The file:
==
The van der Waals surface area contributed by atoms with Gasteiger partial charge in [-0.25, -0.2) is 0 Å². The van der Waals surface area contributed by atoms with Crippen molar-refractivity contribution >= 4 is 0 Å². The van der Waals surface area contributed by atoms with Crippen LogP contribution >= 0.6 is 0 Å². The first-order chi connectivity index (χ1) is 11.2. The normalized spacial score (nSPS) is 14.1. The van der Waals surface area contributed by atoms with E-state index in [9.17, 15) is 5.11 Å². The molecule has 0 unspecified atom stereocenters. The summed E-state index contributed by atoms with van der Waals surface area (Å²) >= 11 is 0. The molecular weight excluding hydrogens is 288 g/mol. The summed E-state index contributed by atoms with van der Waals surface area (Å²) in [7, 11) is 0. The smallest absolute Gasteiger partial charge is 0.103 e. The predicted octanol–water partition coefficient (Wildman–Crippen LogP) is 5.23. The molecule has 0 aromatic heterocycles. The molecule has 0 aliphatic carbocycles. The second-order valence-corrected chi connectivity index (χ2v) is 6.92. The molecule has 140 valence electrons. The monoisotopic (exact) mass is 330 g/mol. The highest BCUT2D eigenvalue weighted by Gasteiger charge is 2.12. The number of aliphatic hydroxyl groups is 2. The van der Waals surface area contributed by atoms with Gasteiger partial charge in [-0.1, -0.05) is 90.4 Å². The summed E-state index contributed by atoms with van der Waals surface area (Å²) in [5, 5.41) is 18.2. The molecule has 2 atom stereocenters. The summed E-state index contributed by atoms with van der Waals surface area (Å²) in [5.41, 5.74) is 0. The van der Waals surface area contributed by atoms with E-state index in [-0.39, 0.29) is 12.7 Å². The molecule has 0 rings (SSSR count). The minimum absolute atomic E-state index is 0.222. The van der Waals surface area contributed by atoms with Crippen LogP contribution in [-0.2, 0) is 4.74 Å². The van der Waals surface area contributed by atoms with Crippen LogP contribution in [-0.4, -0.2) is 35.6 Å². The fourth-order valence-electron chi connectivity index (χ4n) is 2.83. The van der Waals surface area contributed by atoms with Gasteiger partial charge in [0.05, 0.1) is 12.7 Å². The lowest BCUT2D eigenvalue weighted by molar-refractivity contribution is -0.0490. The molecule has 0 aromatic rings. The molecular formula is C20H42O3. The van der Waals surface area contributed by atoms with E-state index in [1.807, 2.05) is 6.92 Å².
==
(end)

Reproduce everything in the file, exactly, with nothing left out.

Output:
The van der Waals surface area contributed by atoms with Gasteiger partial charge in [-0.25, -0.2) is 0 Å². The van der Waals surface area contributed by atoms with Crippen molar-refractivity contribution >= 4 is 0 Å². The van der Waals surface area contributed by atoms with Crippen LogP contribution >= 0.6 is 0 Å². The first-order chi connectivity index (χ1) is 11.2. The normalized spacial score (nSPS) is 14.1. The van der Waals surface area contributed by atoms with E-state index in [9.17, 15) is 5.11 Å². The molecule has 0 unspecified atom stereocenters. The summed E-state index contributed by atoms with van der Waals surface area (Å²) >= 11 is 0. The molecular weight excluding hydrogens is 288 g/mol. The summed E-state index contributed by atoms with van der Waals surface area (Å²) in [7, 11) is 0. The smallest absolute Gasteiger partial charge is 0.103 e. The predicted octanol–water partition coefficient (Wildman–Crippen LogP) is 5.23. The molecule has 0 aromatic heterocycles. The molecule has 0 aliphatic carbocycles. The second-order valence-corrected chi connectivity index (χ2v) is 6.92. The molecule has 140 valence electrons. The monoisotopic (exact) mass is 330 g/mol. The highest BCUT2D eigenvalue weighted by Gasteiger charge is 2.12. The number of aliphatic hydroxyl groups is 2. The van der Waals surface area contributed by atoms with Gasteiger partial charge in [-0.1, -0.05) is 90.4 Å². The summed E-state index contributed by atoms with van der Waals surface area (Å²) in [5, 5.41) is 18.2. The molecule has 2 atom stereocenters. The summed E-state index contributed by atoms with van der Waals surface area (Å²) in [5.41, 5.74) is 0. The van der Waals surface area contributed by atoms with E-state index in [-0.39, 0.29) is 12.7 Å². The molecule has 0 rings (SSSR count). The minimum absolute atomic E-state index is 0.222. The van der Waals surface area contributed by atoms with Crippen LogP contribution in [-0.2, 0) is 4.74 Å². The van der Waals surface area contributed by atoms with Crippen LogP contribution in [-0.4, -0.2) is 35.6 Å². The fourth-order valence-electron chi connectivity index (χ4n) is 2.83. The van der Waals surface area contributed by atoms with Gasteiger partial charge in [0.05, 0.1) is 12.7 Å². The lowest BCUT2D eigenvalue weighted by molar-refractivity contribution is -0.0490. The molecule has 0 aromatic rings. The molecular formula is C20H42O3. The van der Waals surface area contributed by atoms with E-state index in [1.807, 2.05) is 6.92 Å².